General Odierno has likened the National Guard to JV and Active Duty to Varsity. In his own words, “I need a certain amount of the force - I like football so I compare it to football. The difference between National Guard / Reserve and Active Component is the Active Component can practice every single day. The Guard gets to practice 39-40 days out of the year. So if you want a football team that can do one practice a month and then have two weeks of ‘Spring Training’ versus a force that can train every single day, there’s a difference.” - General Odierno, July 23rd, 2013 speech to American Enterprise Institute. See the full transcript at: http://www.aei.org/wp-content/uploads/2013/08/-odierno-event-transcript_141205664594.pdf
Once again, Odierno has been misinformed. In truth, it is the other way around.
THE TRUTH HURTS
It is a well known fact that there is a significantly higher turnover rate on Active Duty, which ultimately means less continuity and experience across the force. It is estimated that the average Active Duty Apache ARB has a turn over rate of 70% every 4 years - in other words, every 4 years, three-fourths of a unit either transfers to another unit or leaves AD. Conversely, it is estimated that the average Guard Apache ARB has a turn over rate of a little less than 20% every 4 years. This is a SIGNIFICANT DIFFERENCE. With Active Duty ARBs changing hands every few years, there is clearly little continuity and their training programs have no way of competing with the Guard.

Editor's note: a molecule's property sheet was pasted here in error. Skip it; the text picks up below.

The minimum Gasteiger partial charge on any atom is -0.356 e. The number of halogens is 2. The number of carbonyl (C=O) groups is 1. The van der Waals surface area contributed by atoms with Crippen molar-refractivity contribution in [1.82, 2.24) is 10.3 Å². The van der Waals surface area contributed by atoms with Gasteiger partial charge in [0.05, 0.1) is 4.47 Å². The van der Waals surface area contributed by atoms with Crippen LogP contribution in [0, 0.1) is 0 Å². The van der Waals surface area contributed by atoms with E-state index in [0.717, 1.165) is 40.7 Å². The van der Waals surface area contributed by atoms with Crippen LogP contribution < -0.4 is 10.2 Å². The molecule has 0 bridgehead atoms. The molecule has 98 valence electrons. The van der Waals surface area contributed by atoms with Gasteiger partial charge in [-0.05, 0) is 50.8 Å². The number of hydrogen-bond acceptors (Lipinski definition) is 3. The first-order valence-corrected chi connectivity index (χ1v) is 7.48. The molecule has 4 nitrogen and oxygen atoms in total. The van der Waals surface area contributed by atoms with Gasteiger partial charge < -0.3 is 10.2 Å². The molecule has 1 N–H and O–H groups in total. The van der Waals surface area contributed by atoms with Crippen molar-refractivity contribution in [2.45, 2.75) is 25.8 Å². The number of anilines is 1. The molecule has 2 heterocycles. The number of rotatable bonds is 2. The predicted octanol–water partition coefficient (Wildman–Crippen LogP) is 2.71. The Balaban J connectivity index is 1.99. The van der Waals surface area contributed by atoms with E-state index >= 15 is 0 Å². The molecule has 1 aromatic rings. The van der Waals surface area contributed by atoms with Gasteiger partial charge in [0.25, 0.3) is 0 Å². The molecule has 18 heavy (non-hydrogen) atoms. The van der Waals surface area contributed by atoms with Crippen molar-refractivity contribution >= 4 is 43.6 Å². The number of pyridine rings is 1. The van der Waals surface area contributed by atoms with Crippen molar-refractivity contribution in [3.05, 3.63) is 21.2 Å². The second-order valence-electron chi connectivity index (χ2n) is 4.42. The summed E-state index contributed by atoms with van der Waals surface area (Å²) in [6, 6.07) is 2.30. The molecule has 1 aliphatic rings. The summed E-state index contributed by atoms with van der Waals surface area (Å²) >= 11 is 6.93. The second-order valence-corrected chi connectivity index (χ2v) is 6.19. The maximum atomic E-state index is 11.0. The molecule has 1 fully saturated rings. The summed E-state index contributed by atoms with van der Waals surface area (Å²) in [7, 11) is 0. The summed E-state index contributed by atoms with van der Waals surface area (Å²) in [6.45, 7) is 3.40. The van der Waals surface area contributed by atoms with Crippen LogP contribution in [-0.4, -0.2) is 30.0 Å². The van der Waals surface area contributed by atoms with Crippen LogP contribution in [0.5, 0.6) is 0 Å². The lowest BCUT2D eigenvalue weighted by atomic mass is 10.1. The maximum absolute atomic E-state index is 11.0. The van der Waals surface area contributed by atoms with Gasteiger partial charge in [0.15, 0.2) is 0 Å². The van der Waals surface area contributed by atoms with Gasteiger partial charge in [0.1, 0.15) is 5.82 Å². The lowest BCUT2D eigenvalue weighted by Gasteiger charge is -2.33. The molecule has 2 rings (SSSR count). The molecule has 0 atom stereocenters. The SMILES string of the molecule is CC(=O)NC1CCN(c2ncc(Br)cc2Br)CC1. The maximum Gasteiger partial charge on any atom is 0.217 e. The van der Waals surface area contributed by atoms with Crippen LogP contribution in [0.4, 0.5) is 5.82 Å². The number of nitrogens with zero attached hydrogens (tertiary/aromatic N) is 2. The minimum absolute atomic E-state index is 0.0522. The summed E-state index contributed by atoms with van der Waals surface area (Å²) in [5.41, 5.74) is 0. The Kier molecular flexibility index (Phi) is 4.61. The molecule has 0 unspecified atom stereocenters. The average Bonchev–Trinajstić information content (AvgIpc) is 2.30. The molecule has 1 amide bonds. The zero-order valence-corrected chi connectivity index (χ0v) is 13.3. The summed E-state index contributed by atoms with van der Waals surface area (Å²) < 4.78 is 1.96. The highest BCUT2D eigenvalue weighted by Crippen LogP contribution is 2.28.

As an example, an AD Apache ARB unit that recently deployed did not have a large experience base and not many were wearing combat patches. The AD CAB had to cross level “patch wearing” soldiers across other Battalions within the CAB to bolster the AD Battalion that did deploy.
As for the remark about the Guard only training 39 days a year, this is clearly another case where Odierno's staffers led him astray. Your average Guard ARB trains much more than that, using up to 72 AFTPs, as well as RMPs and other pay statuses such as supporting TDY flight training exercises or returning to Fort Rucker (for professional military education or attending a tracked course, i.e. Instructor Pilot, Maintenance Pilot, etc). In reality, a Guard pilot can spend up to 130 days a year in a military status.